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BL-Chapt2 - Print Chapter Page 1 of 28 Courts and...

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Courts and Alternative Dispute Resolution Chapter Introduction 2-1 The Judiciary's Role in American Government 2-2 Basic Judicial Requirements 2-2a Jurisdiction 2-2b Jurisdiction in Cyberspace 2-2c Venue 2-2d Standing to Sue 2-3 The State and Federal Court Systems 2-3a State Court Systems 2-3b The Federal Court System 2-4 Alternative Dispute Resolution 2-4a Negotiation 2-4b Mediation 2-4c Arbitration 2-4d Other Types of ADR 2-4e Providers of ADR Services 2-4f Online Dispute Resolution 2-5 International Dispute Resolution 2-5a Forum-Selection and Choice-of-Law Clauses 2-5b Arbitration Clauses Chapter Recap Page 1 of 28 Print Chapter 2010-8-30 http://atext.aplia.com/controller/ChapterPrint.aspx?isbn=0324655223&mod=0&ch=2&...
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Chapter Introduction Today in the United States there are fifty-two court systems–one for each of the fifty states, one for the District of Columbia, and a federal system. Keep in mind that the federal courts are not superior to the state courts; they are simply an independent system of courts, which derives its authority from Article III, Section 2, of the U.S. Constitution. By the power given to it under Article I of the U.S. Constitution, Congress has extended the federal court system beyond the boundaries of the United States to U.S. territories such as Guam, Puerto Rico, and the Virgin Islands. As we shall see, the United States Supreme Court is the final controlling voice over all of these fifty-two systems, at least when questions of federal law are involved. Every businessperson will likely face a lawsuit at some time in his or her career. Thus, anyone involved in business needs to have an understanding of the American court systems, as well as the various methods of dispute resolution that can be pursued outside the courts. In this chapter, after examining the judiciary's role in the American governmental system, we discuss some basic requirements that must be met before a party may bring a lawsuit before a particular court. We then look at the court systems of the United States in some detail. We conclude the chapter with an overview of some alternative methods of settling disputes, including online dispute resolution. Page 2 of 28 Print Chapter 2010-8-30 http://atext.aplia.com/controller/ChapterPrint.aspx?isbn=0324655223&mod=0&ch=2&...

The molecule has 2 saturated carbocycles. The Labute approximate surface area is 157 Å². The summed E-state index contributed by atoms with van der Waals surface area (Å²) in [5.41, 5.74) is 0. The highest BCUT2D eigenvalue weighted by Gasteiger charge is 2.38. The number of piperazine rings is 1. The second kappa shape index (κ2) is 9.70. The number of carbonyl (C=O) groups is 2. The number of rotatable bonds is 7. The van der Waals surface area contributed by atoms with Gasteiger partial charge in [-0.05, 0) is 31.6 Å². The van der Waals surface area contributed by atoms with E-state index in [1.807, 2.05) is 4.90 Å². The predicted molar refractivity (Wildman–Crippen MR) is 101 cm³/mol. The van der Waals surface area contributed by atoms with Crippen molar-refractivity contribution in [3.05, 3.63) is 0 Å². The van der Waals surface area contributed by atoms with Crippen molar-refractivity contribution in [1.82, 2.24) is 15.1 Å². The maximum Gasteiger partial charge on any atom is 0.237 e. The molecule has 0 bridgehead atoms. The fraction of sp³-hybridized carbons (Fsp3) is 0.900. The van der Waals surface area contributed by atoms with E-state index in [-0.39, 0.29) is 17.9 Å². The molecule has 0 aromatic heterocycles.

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2-1 The Judiciary's Role in American Government As you learned in Chapter 1, the body of American law includes the federal and state constitutions, statutes passed by legislative bodies, administrative law, and the case decisions and legal principles that form the common law. These laws would be meaningless, however, without the courts to interpret and apply them. This is the essential role of the judiciary–the courts–in the American governmental system: to interpret the laws and apply them to specific situations.
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